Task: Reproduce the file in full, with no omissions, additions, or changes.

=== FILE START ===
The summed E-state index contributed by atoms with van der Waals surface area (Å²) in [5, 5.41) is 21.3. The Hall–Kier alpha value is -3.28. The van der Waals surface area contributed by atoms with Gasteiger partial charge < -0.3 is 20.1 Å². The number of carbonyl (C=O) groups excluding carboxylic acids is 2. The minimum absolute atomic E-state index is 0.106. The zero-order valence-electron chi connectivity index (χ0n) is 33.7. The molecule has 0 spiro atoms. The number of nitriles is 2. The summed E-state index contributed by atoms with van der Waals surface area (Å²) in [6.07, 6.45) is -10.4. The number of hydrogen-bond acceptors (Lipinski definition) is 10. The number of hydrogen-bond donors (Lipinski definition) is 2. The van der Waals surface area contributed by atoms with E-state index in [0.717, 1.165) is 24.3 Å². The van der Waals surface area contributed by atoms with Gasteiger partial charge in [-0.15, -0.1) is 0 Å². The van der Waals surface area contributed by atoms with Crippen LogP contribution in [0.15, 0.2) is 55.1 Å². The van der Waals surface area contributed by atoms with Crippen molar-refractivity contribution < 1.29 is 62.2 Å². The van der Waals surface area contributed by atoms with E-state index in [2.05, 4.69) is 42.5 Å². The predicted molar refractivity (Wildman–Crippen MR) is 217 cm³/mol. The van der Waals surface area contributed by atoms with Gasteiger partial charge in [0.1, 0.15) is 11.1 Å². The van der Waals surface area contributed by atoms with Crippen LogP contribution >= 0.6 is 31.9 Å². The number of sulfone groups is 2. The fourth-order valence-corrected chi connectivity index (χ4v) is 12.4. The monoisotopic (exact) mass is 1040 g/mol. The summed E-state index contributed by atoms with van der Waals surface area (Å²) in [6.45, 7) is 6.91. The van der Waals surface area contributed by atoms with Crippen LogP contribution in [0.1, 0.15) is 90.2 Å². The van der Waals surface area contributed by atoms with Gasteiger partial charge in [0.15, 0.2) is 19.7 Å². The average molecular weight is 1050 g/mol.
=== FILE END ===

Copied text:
The summed E-state index contributed by atoms with van der Waals surface area (Å²) in [5, 5.41) is 21.3. The Hall–Kier alpha value is -3.28. The van der Waals surface area contributed by atoms with Gasteiger partial charge < -0.3 is 20.1 Å². The number of carbonyl (C=O) groups excluding carboxylic acids is 2. The minimum absolute atomic E-state index is 0.106. The zero-order valence-electron chi connectivity index (χ0n) is 33.7. The molecule has 0 spiro atoms. The number of nitriles is 2. The summed E-state index contributed by atoms with van der Waals surface area (Å²) in [6.07, 6.45) is -10.4. The number of hydrogen-bond acceptors (Lipinski definition) is 10. The number of hydrogen-bond donors (Lipinski definition) is 2. The van der Waals surface area contributed by atoms with E-state index in [0.717, 1.165) is 24.3 Å². The van der Waals surface area contributed by atoms with Gasteiger partial charge in [-0.15, -0.1) is 0 Å². The van der Waals surface area contributed by atoms with Crippen LogP contribution in [0.15, 0.2) is 55.1 Å². The van der Waals surface area contributed by atoms with Crippen molar-refractivity contribution < 1.29 is 62.2 Å². The van der Waals surface area contributed by atoms with E-state index in [2.05, 4.69) is 42.5 Å². The predicted molar refractivity (Wildman–Crippen MR) is 217 cm³/mol. The van der Waals surface area contributed by atoms with Gasteiger partial charge in [0.1, 0.15) is 11.1 Å². The van der Waals surface area contributed by atoms with Crippen LogP contribution >= 0.6 is 31.9 Å². The number of sulfone groups is 2. The fourth-order valence-corrected chi connectivity index (χ4v) is 12.4. The monoisotopic (exact) mass is 1040 g/mol. The summed E-state index contributed by atoms with van der Waals surface area (Å²) in [6.45, 7) is 6.91. The van der Waals surface area contributed by atoms with Crippen LogP contribution in [0.1, 0.15) is 90.2 Å². The van der Waals surface area contributed by atoms with Gasteiger partial charge in [0.15, 0.2) is 19.7 Å². The average molecular weight is 1050 g/mol.